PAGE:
Take a peek at my books down in the right column. Two new editions are the products of Brenda’s last twelve months in researching, revising, writing, being reviewed, consulting, more research, more re-writing, printing glitches and occasional suicidal thoughts. That was me about March belting out “I Will Survive” as a theme song. It’s been 24 years since the first edition of Genealogy in Ontario appeared. Here are a couple of illustrations that didn’t make it into the book.
The Books of Remembrance for Canadian military service are in Ottawa but can be viewed on the Veterans Affairs Canada website: www.vac-acc.gc.ca, "Canada Remembers." The statue of Governor Simcoe is at Queen's Park in Toronto.
About Genealogical Standards of Evidence (3rd ed.) has also been revised to reflect mainstream twenty-first century methodology. Now I’m free to sort out priorities for my next projects.
This past weekend, 30 May to 1 June, was the Ontario Genealogical Society’s annual Conference (as it happens, the biggest such event in Canada). I was there on Saturday afternoon to sign books at the OGS table in the Marketplace of vendors, exhibits and regional information centres. A great chance to catch up with old friends, new friends and all the books. OGS had an attendance near 700 which is amazing, considering the downturn in registration the last few years for most North American conferences. Smart publicity contributed, and the theme “Wired Genealogy” clearly resonated with the general public. Dennis Mulligan must be a happy man.
The Ontario Chapter, Association of Professional Genealogists, had a table to promote membership and individual services; I could only spend a short time there. OCAPG member Ruth Blair was energetically doing double duty at times, with the National Institute for Genealogical Studies located at the next tables. At the end of this month my official position with NIGS comes to an end after six years. OCAPG member Nancy Trimble’s election as OGS vice president was good news; her broken leg was not so good news, but with her motorcycle ambitions curtailed, we know that matters genealogical have her undivided attention, eh? Paul McGrath at the “Ancestors in the Attic” display discussed the wrap-up of the third series and the preparation for a fourth with fingers crossed. Unfortunately I missed Dick Eastman, John Reid and many other people.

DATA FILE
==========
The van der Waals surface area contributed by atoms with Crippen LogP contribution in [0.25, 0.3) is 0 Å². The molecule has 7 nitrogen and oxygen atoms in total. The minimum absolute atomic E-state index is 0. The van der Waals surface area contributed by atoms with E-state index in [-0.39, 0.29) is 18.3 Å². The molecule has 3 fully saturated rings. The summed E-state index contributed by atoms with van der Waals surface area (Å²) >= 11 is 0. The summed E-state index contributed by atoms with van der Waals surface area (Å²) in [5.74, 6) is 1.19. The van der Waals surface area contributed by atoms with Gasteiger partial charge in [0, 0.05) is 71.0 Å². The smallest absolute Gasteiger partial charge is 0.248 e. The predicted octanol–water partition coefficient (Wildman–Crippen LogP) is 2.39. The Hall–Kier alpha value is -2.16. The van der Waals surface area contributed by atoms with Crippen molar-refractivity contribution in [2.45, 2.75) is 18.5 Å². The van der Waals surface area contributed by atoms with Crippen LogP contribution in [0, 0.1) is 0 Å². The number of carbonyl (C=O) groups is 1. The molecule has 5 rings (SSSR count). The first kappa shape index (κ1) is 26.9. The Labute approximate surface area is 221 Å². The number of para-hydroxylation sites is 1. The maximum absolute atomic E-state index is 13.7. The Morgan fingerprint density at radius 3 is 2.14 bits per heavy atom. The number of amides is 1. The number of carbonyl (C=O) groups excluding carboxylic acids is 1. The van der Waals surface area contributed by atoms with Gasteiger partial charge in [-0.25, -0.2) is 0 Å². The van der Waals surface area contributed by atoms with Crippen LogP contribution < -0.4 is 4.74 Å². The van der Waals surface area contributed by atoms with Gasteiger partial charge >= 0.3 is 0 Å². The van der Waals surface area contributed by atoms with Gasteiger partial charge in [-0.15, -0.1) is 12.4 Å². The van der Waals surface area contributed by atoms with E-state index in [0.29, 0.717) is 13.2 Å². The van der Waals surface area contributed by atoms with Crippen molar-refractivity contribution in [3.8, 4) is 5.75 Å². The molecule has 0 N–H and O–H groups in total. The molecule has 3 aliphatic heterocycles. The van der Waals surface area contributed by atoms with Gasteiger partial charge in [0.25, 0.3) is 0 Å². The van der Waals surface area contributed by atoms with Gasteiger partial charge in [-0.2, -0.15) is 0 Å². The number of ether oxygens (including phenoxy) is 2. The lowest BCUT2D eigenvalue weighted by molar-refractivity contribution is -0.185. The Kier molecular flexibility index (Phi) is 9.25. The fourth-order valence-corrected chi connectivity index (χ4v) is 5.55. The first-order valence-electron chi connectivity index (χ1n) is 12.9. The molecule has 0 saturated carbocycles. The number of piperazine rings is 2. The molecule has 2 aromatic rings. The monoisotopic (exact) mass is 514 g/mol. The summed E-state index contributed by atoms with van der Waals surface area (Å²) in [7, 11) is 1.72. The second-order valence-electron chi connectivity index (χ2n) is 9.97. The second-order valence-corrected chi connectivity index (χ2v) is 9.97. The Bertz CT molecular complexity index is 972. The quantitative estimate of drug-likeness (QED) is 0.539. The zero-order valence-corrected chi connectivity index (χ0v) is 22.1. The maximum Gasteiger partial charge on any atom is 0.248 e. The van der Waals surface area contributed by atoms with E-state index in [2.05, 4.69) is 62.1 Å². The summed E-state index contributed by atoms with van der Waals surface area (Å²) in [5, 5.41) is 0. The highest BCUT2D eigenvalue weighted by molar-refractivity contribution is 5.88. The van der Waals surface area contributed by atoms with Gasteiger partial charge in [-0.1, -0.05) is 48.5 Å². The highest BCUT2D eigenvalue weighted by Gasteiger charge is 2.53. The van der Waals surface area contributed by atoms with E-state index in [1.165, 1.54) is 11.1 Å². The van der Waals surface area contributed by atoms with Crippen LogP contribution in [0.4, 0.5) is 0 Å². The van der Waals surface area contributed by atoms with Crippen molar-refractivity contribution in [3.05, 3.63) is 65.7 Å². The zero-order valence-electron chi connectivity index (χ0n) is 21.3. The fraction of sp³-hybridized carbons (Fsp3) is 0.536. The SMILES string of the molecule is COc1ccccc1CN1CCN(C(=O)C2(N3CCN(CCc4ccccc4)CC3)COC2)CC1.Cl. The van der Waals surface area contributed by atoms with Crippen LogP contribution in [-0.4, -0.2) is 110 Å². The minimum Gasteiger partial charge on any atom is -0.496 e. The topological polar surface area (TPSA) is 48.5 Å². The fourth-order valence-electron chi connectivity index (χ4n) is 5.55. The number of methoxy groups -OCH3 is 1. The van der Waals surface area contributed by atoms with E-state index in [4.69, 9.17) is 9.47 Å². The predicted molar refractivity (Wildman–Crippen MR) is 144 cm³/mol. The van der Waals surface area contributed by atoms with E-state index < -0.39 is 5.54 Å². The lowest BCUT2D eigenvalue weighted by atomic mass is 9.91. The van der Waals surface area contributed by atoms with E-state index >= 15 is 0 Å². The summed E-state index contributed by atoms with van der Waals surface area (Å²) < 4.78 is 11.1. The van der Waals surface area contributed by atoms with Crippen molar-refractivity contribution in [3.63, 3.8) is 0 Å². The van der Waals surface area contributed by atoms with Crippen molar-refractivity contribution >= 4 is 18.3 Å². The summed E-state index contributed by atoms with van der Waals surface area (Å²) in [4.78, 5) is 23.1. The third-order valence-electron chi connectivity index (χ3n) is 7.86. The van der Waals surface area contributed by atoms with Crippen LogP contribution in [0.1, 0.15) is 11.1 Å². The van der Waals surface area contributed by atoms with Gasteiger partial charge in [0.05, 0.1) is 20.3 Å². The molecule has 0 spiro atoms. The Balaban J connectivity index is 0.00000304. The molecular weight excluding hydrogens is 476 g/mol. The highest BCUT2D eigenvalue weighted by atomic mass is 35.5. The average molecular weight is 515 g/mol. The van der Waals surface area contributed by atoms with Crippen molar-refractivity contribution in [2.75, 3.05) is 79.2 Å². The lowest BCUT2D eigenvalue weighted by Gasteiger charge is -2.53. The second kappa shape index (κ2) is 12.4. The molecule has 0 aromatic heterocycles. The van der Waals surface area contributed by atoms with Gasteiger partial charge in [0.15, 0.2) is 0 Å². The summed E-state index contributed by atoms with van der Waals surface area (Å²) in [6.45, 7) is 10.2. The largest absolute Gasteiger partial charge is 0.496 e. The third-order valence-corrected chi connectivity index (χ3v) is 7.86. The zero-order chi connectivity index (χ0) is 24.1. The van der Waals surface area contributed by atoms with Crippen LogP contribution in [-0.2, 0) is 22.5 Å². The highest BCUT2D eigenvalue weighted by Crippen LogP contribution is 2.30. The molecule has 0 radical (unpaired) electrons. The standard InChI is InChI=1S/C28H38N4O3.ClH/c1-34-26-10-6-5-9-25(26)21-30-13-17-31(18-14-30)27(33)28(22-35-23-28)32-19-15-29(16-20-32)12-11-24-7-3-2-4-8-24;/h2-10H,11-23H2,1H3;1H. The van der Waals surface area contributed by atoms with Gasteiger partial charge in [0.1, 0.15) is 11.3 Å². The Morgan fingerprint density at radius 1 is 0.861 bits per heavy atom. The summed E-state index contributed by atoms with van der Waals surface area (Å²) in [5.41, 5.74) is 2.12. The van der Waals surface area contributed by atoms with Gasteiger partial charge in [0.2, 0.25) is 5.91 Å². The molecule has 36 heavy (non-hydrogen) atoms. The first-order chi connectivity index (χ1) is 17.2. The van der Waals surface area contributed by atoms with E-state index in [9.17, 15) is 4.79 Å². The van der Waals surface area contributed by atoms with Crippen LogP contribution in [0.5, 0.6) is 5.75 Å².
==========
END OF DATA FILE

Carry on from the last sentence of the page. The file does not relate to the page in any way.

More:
Speaking of endings, beginnings and good theme songs, Maclean’s magazine tells me that disco is back. Not that I knew it went missing, but it’s reassuring to know that good things get re-cycled without my help. Now all the secret wannabe Y!M!C!A! impersonators can safely reappear. Much more fun than rehearsing the steps to Zjozzy’s Funk in my sleep. Welcome back, Gloria Gaynor.